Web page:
We now examine the steps involve in developing an effective marketing communications and promotion program.
A marketer starts with a clear target audience in mind. The audience may be current users or potential buyers, those who make the purchasing decision or those who influence it. The target audience might be individuals, groups, the general public or special publics. They will heavily affect the communicator’s decisions on what will be delivered, how it will be delivered, when it will be delivered, where it will be delivered, and who will deliver it.
When target audience has been known, marketers will now determine the desired response. Of course, in several cases, they will seek a purchase response. But purchase may result only after a long consumer decision-making process. The marketing communicator must know where the target consumer now stands and to what stage it requires to be moved. The target consumer may be in any of six buyer-readiness stages, the stages consumers normally pass through on their way for making a purchase. These stages include awareness, knowledge, liking, preference, conviction, and purchase. Thus, the communicator should first build awareness and knowledge.
After defining the desired audience response, the communicator then turns for developing an effective message. The message must get attention, hold interest, arouse desire, and obtain action. While putting the message together, the marketing communicator should decide what to say (message content) and how to say it (message structure and format).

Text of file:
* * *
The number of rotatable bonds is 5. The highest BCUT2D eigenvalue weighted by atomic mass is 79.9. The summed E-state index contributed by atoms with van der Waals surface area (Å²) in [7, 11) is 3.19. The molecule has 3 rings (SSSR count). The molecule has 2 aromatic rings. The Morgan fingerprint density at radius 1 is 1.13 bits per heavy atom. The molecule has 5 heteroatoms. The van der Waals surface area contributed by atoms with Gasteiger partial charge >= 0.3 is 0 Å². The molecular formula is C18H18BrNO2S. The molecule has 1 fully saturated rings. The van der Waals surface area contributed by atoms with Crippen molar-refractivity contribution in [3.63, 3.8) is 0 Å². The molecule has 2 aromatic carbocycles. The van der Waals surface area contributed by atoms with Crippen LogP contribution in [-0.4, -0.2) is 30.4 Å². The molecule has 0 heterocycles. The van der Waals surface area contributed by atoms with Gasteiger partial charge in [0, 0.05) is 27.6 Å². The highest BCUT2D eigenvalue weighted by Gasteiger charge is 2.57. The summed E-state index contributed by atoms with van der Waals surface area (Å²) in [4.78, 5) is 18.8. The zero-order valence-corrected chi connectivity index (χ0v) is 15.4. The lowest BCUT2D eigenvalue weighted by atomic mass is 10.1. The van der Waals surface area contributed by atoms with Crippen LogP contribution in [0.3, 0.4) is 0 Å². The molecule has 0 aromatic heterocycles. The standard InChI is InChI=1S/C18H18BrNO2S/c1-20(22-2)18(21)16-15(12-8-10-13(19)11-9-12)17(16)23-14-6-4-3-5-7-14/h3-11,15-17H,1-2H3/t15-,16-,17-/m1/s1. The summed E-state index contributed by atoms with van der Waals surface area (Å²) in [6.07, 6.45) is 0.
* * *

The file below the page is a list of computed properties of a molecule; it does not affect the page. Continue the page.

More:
The marketer should figure out an appeal or theme which will produce the desired response. There are different kinds of appeals: rational, emotional, and moral. Rational appeals relate to the consumer’s self-interest. They show that the product will generate the desired benefits. Emotional appeals attempt to stir up either positive or negative emotions that can motivate purchase. Marketing communicator may use emotional appeals that range from love, joy, and humor to guilt and fear. Emotional messages attract more attention and create more belief in the sponsor and the brand. The moral appeal is directed to a consumer’s sense of what is “right” and “proper.” They are often used to urge people for supporting social causes.
Marketers must have to decide about handling of the three message issue.The first one is whether to draw a conclusion or leave it to the consumer. Research suggests that, in various cases, rather than drawing a conclusion, the marketer is better off asking questions and letting the customer come to their own conclusions.